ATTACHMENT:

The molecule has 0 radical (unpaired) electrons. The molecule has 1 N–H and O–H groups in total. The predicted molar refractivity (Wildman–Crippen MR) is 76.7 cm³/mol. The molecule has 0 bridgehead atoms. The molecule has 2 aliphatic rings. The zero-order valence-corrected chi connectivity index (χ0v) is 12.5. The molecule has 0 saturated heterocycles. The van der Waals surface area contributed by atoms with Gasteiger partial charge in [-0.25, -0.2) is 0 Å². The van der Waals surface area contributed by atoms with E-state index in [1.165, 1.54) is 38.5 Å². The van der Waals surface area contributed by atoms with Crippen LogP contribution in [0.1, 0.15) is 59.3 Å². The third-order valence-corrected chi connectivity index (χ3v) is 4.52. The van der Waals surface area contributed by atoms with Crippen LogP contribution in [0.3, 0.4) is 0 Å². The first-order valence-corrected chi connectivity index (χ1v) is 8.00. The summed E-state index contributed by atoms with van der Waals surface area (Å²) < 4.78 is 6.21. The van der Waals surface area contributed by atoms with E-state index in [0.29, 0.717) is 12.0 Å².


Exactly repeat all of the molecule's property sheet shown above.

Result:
The molecule has 0 radical (unpaired) electrons. The molecule has 1 N–H and O–H groups in total. The predicted molar refractivity (Wildman–Crippen MR) is 76.7 cm³/mol. The molecule has 0 bridgehead atoms. The molecule has 2 aliphatic rings. The zero-order valence-corrected chi connectivity index (χ0v) is 12.5. The molecule has 0 saturated heterocycles. The van der Waals surface area contributed by atoms with Gasteiger partial charge in [-0.25, -0.2) is 0 Å². The van der Waals surface area contributed by atoms with E-state index in [1.165, 1.54) is 38.5 Å². The van der Waals surface area contributed by atoms with Crippen LogP contribution in [0.1, 0.15) is 59.3 Å². The third-order valence-corrected chi connectivity index (χ3v) is 4.52. The van der Waals surface area contributed by atoms with Crippen LogP contribution in [0.3, 0.4) is 0 Å². The first-order valence-corrected chi connectivity index (χ1v) is 8.00. The summed E-state index contributed by atoms with van der Waals surface area (Å²) < 4.78 is 6.21. The van der Waals surface area contributed by atoms with E-state index in [0.29, 0.717) is 12.0 Å².